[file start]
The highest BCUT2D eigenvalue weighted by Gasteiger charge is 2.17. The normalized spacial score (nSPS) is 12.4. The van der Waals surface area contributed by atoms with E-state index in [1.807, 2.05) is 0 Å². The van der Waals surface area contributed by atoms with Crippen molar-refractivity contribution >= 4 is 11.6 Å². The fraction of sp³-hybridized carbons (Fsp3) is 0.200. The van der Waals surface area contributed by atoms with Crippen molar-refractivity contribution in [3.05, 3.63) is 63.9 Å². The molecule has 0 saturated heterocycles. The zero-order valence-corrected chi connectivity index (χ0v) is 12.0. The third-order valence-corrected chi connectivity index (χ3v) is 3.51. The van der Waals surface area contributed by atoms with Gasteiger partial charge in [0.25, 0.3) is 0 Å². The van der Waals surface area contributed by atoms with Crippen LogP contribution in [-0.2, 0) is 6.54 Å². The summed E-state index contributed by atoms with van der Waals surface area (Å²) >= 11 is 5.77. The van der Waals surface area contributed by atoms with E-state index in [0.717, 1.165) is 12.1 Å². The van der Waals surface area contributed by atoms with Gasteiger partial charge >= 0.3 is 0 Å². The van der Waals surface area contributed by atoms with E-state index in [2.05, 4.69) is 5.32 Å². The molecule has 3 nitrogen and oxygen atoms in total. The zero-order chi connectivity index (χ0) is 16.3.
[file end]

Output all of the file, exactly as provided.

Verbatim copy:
The highest BCUT2D eigenvalue weighted by Gasteiger charge is 2.17. The normalized spacial score (nSPS) is 12.4. The van der Waals surface area contributed by atoms with E-state index in [1.807, 2.05) is 0 Å². The van der Waals surface area contributed by atoms with Crippen molar-refractivity contribution >= 4 is 11.6 Å². The fraction of sp³-hybridized carbons (Fsp3) is 0.200. The van der Waals surface area contributed by atoms with Crippen molar-refractivity contribution in [3.05, 3.63) is 63.9 Å². The molecule has 0 saturated heterocycles. The zero-order valence-corrected chi connectivity index (χ0v) is 12.0. The third-order valence-corrected chi connectivity index (χ3v) is 3.51. The van der Waals surface area contributed by atoms with Gasteiger partial charge in [0.25, 0.3) is 0 Å². The van der Waals surface area contributed by atoms with Crippen LogP contribution in [-0.2, 0) is 6.54 Å². The summed E-state index contributed by atoms with van der Waals surface area (Å²) >= 11 is 5.77. The van der Waals surface area contributed by atoms with E-state index in [0.717, 1.165) is 12.1 Å². The van der Waals surface area contributed by atoms with Gasteiger partial charge >= 0.3 is 0 Å². The van der Waals surface area contributed by atoms with E-state index in [2.05, 4.69) is 5.32 Å². The molecule has 3 nitrogen and oxygen atoms in total. The zero-order chi connectivity index (χ0) is 16.3.